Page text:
Directed by George Edwards [Other horror films: N/A] & Gary Graver [Other horror films: Trick or Treats (1982), Moon in Scorpio (1987), Evil Spirits (1990)]
Apparently a spin-off of sorts of another horror film titled The Killing Kind (a fact I didn’t know until about halfway through the film), The Attic works fine as a standalone movie. Unfortunately, it doesn’t work nearly as well as a horror film.
Predominately The Attic is a drama, a depressing story of the day-to-day life of an older woman who has little in life but her bitter, wheelchair-bound father, her job as head librarian for 19 years, and a new friend, a young woman who reminds her much of herself from so long ago.
Really, it’s top-notch drama, and there are plenty of really moving scenes showcasing how utterly empty so much of Louise’s (played by Carrie Snodgress) life is. The music helps with this tone, and two songs, ‘Who Cares’ by Kelly Garrett and ‘Come Love Me Again’ by Christopher Callin, really bring out the somber tone of the film.
Because it’s primarily a drama, and dramas really aren’t my thing (no disrespect to the genre), I was moderately bored through a lot of The Attic. The story is perfectly engaging, but not being a drama fan, personally, I felt it dragged and dragged. It didn’t help that the film is an hour and 40 minutes long, and the best part isn’t until the finale, a ten-minute sequence or so.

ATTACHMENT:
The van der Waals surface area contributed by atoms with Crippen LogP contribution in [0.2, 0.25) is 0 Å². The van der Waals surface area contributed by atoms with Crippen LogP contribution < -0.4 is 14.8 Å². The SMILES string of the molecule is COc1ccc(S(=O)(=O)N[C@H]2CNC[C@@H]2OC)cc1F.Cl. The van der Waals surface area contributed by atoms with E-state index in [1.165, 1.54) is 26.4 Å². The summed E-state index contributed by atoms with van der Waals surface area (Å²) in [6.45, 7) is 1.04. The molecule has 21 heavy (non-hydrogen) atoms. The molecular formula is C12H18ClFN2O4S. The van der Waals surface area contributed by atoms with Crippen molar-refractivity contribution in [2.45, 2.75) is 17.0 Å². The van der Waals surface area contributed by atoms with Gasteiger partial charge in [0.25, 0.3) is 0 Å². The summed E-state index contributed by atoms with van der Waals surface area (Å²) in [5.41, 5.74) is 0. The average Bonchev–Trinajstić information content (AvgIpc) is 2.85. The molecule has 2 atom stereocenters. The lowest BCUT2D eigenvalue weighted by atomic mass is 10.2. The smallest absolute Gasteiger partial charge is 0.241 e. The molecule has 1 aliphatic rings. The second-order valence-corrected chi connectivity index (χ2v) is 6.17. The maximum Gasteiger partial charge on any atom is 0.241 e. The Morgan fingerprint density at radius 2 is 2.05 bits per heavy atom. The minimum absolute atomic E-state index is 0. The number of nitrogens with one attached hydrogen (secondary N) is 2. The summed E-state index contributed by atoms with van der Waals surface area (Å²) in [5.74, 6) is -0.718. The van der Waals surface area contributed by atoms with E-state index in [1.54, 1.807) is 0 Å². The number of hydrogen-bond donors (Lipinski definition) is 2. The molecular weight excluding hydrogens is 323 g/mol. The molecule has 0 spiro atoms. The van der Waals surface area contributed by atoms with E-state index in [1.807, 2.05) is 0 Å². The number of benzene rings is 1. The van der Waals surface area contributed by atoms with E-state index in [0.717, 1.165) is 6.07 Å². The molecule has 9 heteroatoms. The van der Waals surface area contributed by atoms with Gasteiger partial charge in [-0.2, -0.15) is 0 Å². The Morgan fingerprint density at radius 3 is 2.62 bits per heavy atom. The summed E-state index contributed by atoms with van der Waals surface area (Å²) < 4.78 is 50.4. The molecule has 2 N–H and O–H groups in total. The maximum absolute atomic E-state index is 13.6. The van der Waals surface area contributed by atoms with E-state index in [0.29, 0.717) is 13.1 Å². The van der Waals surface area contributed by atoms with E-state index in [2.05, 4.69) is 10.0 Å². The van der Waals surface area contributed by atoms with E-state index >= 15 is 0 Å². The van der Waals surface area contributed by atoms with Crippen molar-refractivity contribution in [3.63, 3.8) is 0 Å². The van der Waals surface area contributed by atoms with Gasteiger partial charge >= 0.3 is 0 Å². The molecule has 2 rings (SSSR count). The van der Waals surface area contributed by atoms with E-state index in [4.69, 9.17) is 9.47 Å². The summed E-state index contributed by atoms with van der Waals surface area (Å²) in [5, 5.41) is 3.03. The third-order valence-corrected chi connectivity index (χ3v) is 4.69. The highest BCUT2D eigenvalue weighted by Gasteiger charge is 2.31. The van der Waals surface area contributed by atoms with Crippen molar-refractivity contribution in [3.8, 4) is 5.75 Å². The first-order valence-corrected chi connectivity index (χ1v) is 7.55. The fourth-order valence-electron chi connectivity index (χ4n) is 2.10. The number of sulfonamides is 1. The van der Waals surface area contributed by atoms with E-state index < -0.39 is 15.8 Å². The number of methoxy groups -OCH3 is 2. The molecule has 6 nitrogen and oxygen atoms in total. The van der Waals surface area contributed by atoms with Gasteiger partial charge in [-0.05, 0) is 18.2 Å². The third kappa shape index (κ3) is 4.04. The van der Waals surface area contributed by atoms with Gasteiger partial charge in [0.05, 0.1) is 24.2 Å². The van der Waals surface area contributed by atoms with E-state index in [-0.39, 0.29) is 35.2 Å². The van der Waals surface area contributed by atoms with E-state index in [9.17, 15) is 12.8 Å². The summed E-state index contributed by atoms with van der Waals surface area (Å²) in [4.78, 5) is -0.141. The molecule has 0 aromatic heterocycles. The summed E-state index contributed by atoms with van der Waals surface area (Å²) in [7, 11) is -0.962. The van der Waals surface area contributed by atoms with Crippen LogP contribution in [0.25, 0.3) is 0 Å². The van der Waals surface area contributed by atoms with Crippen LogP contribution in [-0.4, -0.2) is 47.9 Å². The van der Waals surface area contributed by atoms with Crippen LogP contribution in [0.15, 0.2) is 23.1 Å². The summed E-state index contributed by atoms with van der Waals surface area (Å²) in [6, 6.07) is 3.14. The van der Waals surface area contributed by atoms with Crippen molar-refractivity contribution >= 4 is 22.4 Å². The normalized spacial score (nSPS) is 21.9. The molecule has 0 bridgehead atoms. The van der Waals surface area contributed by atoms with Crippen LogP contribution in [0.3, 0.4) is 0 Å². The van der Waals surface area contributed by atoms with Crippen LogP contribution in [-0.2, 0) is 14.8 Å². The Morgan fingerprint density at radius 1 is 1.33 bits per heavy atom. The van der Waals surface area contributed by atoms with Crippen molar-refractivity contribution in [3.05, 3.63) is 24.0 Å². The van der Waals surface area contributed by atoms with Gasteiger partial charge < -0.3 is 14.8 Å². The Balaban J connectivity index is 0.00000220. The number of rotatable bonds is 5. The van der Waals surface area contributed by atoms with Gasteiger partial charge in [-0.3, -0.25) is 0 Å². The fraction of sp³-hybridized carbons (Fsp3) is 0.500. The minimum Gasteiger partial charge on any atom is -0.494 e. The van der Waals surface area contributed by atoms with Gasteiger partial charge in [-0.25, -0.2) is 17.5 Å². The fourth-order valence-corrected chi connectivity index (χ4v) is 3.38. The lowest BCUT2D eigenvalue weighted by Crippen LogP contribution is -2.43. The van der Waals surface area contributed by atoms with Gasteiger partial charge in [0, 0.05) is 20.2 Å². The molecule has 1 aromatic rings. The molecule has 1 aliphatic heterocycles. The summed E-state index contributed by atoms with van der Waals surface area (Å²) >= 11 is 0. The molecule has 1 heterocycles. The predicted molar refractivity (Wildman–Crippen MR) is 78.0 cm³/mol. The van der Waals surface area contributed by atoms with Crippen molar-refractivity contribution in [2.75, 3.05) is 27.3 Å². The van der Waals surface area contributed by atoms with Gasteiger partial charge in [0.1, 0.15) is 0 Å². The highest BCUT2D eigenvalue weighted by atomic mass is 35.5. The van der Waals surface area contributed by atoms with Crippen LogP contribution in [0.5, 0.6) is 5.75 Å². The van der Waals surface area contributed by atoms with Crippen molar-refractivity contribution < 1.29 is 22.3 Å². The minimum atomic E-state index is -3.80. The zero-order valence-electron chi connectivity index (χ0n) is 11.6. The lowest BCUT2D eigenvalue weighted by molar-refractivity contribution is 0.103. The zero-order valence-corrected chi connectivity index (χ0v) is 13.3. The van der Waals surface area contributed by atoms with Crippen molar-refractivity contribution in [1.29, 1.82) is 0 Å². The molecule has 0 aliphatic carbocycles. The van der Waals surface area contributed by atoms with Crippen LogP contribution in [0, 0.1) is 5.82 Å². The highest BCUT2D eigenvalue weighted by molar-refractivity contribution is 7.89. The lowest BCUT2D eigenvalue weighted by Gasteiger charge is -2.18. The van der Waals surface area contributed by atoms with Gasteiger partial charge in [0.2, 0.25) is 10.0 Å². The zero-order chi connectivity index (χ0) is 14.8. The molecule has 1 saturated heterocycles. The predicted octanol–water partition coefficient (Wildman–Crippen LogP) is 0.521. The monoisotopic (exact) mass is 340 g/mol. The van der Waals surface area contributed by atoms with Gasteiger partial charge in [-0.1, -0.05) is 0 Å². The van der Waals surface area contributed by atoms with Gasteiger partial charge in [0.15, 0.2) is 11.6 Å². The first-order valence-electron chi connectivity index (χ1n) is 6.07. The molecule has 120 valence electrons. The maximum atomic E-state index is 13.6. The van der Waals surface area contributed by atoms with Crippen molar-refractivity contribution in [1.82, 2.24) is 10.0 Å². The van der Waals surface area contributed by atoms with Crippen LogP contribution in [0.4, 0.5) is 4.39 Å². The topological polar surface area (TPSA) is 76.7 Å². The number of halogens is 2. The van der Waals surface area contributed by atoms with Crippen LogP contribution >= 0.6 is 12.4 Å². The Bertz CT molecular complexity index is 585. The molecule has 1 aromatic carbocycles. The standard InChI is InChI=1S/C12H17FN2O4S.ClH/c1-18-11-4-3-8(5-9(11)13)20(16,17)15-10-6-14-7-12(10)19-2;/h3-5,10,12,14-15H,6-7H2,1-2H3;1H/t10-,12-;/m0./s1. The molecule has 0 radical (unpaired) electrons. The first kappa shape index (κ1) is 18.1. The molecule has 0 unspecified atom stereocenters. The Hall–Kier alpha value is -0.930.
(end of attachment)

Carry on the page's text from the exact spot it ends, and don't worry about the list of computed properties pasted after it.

Performance-wise, most of the main players do well. Carrie Snodgress (who later starred in the somewhat forgettable Trick or Treats in 1982) was great here, and really came across as a woman living with constant despair, beaten down into submissiveness by an overbearing and bitter father. The father, played by Ray Milland, was a rather despicable character, and Milland did really well playing him. Others who stood out include Ruth Cox (who played perhaps the only really good character here) and Frances Bay (the grandmother from Happy Gilmore).
As good as the performances tended to be, though, the fact remains that until the finale, we get so very few horror sequences. Generally, they come in the form of Louise imagining striking out against her father (one such fantasy had a gorilla strangle him, which was perhaps the most fun this movie had to offer). The story’s downbeat and decent, but without the horror elements to pull me in, I just can’t really give this one that good a rating. The conclusion, though without any real big shock, was certainly decent, though.